[wp-hackers] support for custoim post types + custom feilds
Edward de Leau
e at leau.net
Wed Jun 30 23:30:30 UTC 2010
I think the discussion on additional software like plugins to be installed
on enterprise servers is not a WordPress specific problem.
In general whether it's Oracle software, Microsoft software, IBM software,
whatever brand there is always the friction between the development project
and the group that has to put it under maintenance. Two total different
In general I think it depends on the list of requirements you agree upon
with the business in the first place. Because if a business partner really
wants a specific requirement that can only be fulfilled with a plugin then
this will in general overrule maintenance and security teams. If this really
conflicts with a non functional requirement such as security then it can
become an issue and has to be escalated to the business partner to make a
decision on it so the business should make the decision not the maintenance
team. Once the business says "I want it", the tek teams can jump as high as
they want but it needs to go in.
If there are no signed requirements for a specific piece of additional
software up front then of course the maintenance department will say no. So
don't sell "WordPress" but sell a solution with a list of matching business
requirements instead (imho).
In general I think Enterprises will include an architectural review before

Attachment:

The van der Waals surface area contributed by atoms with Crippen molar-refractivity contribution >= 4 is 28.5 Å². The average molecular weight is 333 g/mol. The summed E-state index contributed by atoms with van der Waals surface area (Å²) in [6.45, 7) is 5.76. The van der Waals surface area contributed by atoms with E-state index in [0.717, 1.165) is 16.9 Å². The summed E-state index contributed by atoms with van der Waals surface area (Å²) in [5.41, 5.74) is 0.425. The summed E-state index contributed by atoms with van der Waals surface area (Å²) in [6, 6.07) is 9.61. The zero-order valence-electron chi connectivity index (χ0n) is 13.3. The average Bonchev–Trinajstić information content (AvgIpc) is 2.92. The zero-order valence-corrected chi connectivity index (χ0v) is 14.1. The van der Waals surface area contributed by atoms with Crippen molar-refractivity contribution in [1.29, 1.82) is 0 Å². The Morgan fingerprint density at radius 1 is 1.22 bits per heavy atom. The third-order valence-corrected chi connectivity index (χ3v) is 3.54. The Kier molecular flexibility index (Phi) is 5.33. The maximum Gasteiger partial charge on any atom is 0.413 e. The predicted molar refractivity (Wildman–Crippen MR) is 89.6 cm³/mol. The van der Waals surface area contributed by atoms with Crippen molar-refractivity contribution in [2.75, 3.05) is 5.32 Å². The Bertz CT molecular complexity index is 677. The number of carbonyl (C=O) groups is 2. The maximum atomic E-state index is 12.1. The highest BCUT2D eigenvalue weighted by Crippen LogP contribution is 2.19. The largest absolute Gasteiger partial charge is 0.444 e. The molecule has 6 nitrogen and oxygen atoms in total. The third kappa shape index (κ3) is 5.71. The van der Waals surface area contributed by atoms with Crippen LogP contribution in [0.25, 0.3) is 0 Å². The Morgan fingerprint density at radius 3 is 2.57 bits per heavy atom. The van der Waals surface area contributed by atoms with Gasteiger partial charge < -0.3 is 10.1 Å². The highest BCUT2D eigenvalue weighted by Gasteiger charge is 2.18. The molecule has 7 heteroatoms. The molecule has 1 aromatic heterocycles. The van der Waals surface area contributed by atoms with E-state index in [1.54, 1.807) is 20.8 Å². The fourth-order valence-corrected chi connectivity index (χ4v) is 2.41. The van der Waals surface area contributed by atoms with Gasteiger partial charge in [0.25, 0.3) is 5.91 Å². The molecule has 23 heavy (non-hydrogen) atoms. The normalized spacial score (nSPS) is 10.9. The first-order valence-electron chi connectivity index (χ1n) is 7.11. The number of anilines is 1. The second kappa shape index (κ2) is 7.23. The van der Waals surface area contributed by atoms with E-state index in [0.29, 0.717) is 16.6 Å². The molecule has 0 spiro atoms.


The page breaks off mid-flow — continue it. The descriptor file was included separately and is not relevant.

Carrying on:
signing. So this means that your architects and the architects from the
company sit together and make some architectural overviews, some high level
use cases and maybe already some high level non functional requirements. So
maybe even before signing these non functional requirements versus a plugin
discussion can already come up. And I think (indeed) that
the trustworthiness of an additional specific supplier plays then a large
part in the outcome. In general the "functional architecture" is based on
use cases and is understandable by the client. The "non functional
architecture" goes to the infra architect / security / etc... to make some
detailed models based on that.
I think the deployment, configuration management and maintenance of the
plugins is only in a later phase when the project has already started
because that would come of more detailed designs from the project on the one
hand and the operational detailed model on the other hand. I think that is
more "technical" and like "they will find a solution for problems".
So to prevent discussions "in the technical implementation" it is best to
cover your ass to make the list of requirements as long and as specific as
possible during the first phase and have them signed off. Then there will be
no discussions later. If there are problems to be expected then these will
only affect your time planning.
And make different waves of implementation. The first on requirements only
for WordPress and then a second wave under a second contract for specific
plugins that makes it also easier to "glide in" these extra business
Then again nothing new compared to any other software project.
Edward de Leau
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